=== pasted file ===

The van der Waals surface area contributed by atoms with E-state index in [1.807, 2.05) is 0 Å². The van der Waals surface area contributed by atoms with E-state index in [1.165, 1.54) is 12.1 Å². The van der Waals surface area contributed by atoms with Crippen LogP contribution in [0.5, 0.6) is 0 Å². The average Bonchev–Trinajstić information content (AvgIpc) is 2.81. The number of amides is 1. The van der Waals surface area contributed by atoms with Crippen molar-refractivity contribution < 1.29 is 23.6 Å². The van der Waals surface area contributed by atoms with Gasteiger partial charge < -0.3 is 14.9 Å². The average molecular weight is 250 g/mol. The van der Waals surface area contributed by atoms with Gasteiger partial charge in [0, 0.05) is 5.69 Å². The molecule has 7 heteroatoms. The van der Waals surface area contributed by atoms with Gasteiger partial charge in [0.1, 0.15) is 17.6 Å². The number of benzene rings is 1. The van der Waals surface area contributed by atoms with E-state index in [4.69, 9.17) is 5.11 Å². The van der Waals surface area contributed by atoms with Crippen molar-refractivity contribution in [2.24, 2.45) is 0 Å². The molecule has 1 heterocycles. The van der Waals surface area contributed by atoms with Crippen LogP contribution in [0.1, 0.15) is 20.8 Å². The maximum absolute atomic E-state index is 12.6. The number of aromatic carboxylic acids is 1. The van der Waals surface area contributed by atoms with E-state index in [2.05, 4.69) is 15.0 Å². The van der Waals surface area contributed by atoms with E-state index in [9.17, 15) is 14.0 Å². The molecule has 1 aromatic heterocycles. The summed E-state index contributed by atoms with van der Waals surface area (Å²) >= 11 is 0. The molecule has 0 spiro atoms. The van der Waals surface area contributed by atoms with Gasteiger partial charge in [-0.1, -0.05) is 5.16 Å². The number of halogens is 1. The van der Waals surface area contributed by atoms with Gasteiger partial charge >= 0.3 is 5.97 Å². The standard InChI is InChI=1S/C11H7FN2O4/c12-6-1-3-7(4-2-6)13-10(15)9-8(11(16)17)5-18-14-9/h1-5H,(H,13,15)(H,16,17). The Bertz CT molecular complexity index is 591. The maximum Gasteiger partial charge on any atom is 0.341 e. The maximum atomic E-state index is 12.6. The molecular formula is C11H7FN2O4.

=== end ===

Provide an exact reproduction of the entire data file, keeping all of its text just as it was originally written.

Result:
The van der Waals surface area contributed by atoms with E-state index in [1.807, 2.05) is 0 Å². The van der Waals surface area contributed by atoms with E-state index in [1.165, 1.54) is 12.1 Å². The van der Waals surface area contributed by atoms with Crippen LogP contribution in [0.5, 0.6) is 0 Å². The average Bonchev–Trinajstić information content (AvgIpc) is 2.81. The number of amides is 1. The van der Waals surface area contributed by atoms with Crippen molar-refractivity contribution < 1.29 is 23.6 Å². The van der Waals surface area contributed by atoms with Gasteiger partial charge < -0.3 is 14.9 Å². The average molecular weight is 250 g/mol. The van der Waals surface area contributed by atoms with Gasteiger partial charge in [0, 0.05) is 5.69 Å². The molecule has 7 heteroatoms. The van der Waals surface area contributed by atoms with Gasteiger partial charge in [0.1, 0.15) is 17.6 Å². The number of benzene rings is 1. The van der Waals surface area contributed by atoms with E-state index in [4.69, 9.17) is 5.11 Å². The van der Waals surface area contributed by atoms with Crippen molar-refractivity contribution in [2.24, 2.45) is 0 Å². The molecule has 1 heterocycles. The van der Waals surface area contributed by atoms with Crippen LogP contribution in [0.1, 0.15) is 20.8 Å². The maximum absolute atomic E-state index is 12.6. The number of aromatic carboxylic acids is 1. The van der Waals surface area contributed by atoms with E-state index in [2.05, 4.69) is 15.0 Å². The van der Waals surface area contributed by atoms with E-state index in [9.17, 15) is 14.0 Å². The molecule has 1 aromatic heterocycles. The summed E-state index contributed by atoms with van der Waals surface area (Å²) >= 11 is 0. The molecule has 0 spiro atoms. The van der Waals surface area contributed by atoms with Gasteiger partial charge in [-0.1, -0.05) is 5.16 Å². The number of halogens is 1. The van der Waals surface area contributed by atoms with Gasteiger partial charge >= 0.3 is 5.97 Å². The standard InChI is InChI=1S/C11H7FN2O4/c12-6-1-3-7(4-2-6)13-10(15)9-8(11(16)17)5-18-14-9/h1-5H,(H,13,15)(H,16,17). The Bertz CT molecular complexity index is 591. The maximum Gasteiger partial charge on any atom is 0.341 e. The maximum atomic E-state index is 12.6. The molecular formula is C11H7FN2O4.